Like Bae, Ashun Wu of China birdied the 72nd hole at The Dutch club, host site of The KLM championship on the European Tour. Like Bae, his closest pursuer (Chris Wood) failed to match it, and Wu walked away with his third career European tour title. Wood held a 1-stroke lead over Wu after 54 holes, and the battle to see which “W” would emerge with the “W,” came down to the final 9 holes. Wood played well, making 3 birdies in the inward half. They were sandwiched around a double-bogey at the 12th, and the Englishman closed with 5 pars to finish at 15-under. Wu’s card included only one hiccough, a front-nine bogey, and he was a bit more clutch when it counted. The victory moved Wu inside the top 50, in the season-long Race To Dubai.

Stanford claims first LPGA major title at Evian

For her entire career, Angela Stanford has been a fixture in the top 5 of major championships. It has been a wonder that she did not claim one of them until the fall of 2018. In France, Stanford mounted a final-round comeback, overcame 3rd round-leader Amy Olson, and captured the Evian Championship by one shot over Olson and 3 others. Stanford opened with 72 on Thursday, then dived into the 60s with abandon. Rounds of 64-68-68 brought her to 12-under par. The Texan was able to keep her head, despite an eagle-double-birdie stretch on holes 15-17. Austin Ernst had a clean card on Sunday, but 3 birdies were 1 shy of victory. Mo Martin also had 3 birdies on day 4, but 2 bogeys brought her back to 11-under with Ernst. Sei Young Kim and Olson both went above par in the 4th round, after playing marvelous golf through the first 3 days. Despite their struggles, they also finished in that second-place tie.

Broadhurst claims third title of PGA Tour Champions

Paul Broadhurst won his first 2 Champions title in 2016. After taking a break in 2017, the Englishman returned with abandon in 2018. Wins at the 2-man Bass Pro and the May Senior PGA were followed this week with a triumph in Michigan. Broadhurst overcame a surging Brandt Jobe, who birdied 5 of his firs 6, back-9 holes, before he stalled. Jobe reached 13-under to claim second place alone. Broadhurst finished in style, with birdie at the last, for a 2-shot win.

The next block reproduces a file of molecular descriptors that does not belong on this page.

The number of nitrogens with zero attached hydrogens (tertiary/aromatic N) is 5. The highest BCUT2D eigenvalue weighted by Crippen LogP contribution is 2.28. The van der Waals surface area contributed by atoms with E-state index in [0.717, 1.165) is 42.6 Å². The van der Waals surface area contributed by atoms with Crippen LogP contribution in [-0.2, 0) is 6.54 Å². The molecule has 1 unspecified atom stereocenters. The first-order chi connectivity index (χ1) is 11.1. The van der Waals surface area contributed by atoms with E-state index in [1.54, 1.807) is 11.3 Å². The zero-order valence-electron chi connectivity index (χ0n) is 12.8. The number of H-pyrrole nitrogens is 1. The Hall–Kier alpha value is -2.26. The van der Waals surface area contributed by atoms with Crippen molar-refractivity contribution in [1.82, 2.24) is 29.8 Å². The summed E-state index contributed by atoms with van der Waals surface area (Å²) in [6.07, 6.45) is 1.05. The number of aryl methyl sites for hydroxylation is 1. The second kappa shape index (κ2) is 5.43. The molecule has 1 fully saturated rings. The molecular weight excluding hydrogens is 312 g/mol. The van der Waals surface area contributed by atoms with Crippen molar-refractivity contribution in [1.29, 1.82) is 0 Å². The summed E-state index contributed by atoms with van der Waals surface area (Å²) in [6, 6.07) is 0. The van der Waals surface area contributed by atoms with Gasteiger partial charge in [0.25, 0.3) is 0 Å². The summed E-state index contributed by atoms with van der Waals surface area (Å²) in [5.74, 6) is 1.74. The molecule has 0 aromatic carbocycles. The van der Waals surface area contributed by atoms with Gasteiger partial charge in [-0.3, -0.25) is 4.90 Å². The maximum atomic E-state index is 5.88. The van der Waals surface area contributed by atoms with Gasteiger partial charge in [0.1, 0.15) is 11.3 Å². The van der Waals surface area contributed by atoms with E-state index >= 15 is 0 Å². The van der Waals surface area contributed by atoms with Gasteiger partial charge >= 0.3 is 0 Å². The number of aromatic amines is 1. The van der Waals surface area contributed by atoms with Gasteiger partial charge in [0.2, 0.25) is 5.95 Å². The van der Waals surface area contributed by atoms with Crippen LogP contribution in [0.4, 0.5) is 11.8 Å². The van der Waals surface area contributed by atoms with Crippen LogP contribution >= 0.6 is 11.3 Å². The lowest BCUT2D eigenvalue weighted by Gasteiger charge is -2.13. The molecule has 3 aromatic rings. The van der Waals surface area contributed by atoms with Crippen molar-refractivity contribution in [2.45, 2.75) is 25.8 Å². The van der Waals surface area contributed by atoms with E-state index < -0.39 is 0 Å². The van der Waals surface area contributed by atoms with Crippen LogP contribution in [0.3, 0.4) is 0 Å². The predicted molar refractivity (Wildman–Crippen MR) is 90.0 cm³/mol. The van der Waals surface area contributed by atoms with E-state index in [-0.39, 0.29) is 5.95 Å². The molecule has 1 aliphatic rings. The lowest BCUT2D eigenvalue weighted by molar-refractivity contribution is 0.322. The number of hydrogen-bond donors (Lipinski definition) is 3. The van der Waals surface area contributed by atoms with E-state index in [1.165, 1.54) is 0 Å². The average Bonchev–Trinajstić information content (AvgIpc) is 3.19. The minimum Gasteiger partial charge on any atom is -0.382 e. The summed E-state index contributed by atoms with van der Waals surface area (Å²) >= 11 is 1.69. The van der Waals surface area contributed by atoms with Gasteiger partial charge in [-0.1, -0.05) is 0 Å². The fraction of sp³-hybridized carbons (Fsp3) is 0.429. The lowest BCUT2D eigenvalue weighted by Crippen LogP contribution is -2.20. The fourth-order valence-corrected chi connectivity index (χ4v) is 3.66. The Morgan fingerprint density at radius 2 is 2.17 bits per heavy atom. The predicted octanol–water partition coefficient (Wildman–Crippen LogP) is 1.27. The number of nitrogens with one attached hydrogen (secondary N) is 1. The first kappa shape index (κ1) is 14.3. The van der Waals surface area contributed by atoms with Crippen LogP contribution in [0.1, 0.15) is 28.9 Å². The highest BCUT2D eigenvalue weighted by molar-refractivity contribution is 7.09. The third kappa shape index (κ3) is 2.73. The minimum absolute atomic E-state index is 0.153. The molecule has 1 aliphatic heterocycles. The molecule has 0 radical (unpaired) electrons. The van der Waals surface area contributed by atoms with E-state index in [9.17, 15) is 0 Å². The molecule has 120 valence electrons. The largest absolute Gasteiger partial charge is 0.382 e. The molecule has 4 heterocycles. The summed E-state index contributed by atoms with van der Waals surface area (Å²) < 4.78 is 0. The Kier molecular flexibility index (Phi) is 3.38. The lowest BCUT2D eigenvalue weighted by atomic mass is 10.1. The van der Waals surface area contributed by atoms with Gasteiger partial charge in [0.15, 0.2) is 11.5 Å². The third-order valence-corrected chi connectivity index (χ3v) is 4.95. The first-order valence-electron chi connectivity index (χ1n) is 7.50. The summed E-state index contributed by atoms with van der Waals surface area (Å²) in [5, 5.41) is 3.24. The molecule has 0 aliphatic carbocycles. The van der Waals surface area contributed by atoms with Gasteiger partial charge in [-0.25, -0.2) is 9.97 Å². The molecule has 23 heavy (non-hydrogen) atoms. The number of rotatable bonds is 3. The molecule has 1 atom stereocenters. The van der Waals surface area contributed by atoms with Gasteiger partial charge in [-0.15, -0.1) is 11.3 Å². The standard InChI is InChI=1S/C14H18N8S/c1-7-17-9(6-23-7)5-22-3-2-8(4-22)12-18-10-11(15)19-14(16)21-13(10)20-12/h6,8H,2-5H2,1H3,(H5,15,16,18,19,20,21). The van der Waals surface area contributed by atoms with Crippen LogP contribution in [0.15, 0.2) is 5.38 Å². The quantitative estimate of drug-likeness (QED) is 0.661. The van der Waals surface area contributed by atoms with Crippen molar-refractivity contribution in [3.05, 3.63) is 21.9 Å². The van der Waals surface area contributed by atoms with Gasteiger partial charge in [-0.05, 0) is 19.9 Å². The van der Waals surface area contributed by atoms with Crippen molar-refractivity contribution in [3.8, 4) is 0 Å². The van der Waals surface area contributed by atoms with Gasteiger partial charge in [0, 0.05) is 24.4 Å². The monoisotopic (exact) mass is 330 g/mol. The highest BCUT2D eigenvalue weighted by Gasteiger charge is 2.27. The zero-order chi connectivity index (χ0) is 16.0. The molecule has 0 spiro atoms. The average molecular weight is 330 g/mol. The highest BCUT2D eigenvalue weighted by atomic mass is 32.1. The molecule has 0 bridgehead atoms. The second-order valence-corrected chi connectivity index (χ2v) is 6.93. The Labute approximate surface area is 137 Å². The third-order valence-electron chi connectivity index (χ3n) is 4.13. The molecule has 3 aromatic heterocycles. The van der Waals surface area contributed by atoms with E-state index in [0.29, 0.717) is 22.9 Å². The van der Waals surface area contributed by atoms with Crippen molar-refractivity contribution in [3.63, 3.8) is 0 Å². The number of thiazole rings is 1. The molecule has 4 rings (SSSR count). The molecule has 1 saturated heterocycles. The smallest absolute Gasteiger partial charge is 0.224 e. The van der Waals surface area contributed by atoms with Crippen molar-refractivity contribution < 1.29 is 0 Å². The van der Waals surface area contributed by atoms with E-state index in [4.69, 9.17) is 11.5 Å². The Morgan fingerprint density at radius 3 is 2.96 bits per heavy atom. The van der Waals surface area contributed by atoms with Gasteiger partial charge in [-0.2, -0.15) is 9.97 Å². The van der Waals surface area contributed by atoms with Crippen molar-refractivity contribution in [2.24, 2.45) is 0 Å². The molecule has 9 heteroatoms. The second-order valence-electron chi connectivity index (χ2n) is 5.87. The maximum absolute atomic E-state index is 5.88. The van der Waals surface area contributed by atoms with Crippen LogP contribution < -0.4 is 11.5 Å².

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Photos from the 2018 European Tour Properties Senior Classic

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Thanks to photographer Mladen Aleksandrov, GolfWRX was live from the 2018 European Tour Properties Senior Championship at Lighthouse Resort & Spa in Balchik, Bulgaria.

For those who don’t know, this tour is essentially the equivalent to America’s Champions Tour, and this event hosted legends such as Ian Woosnam and Jarmo Sandelin. Magnus P Atlevi took home this year’s title, winning by three shots over Stephen Dodd.

Check out our photos from the event, including a bit of culture and a bit of golf equipment. Enjoy!

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Tiger Woods puts his Scotty Cameron Newport 2 back in the bag at the BMW Championship

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Tiger Woods and his beloved flatstick have ended their separation and are once again an item. Woods put his Scotty Cameron Newport 2 back in the bag for the first round of the BMW Championship. The putter, which Woods has used for 13 of his 14 major championship victories, had been on the shelf since the Quicken Loans National in June.

We hinted this was a possibility earlier this week after spotting Woods practicing with both his famed Newport 2 and a TaylorMade Juno. Woods arrived at Aronomink without the TaylorMade Ardmore 3 he’s been using for five events prior to last week’s Dell Technologies Championship.

Woods used the Juno at TPC Boston to less than satisfying results: Woods was 36th in the field in strokes gained putting and was particularly poor during the final round when he needed 33 putts and lost 1.352 strokes to the field on the greens.

Woods, who is 50th in strokes gained: putting this season, put the Cameron in play for a nine-hole practice round Tuesday.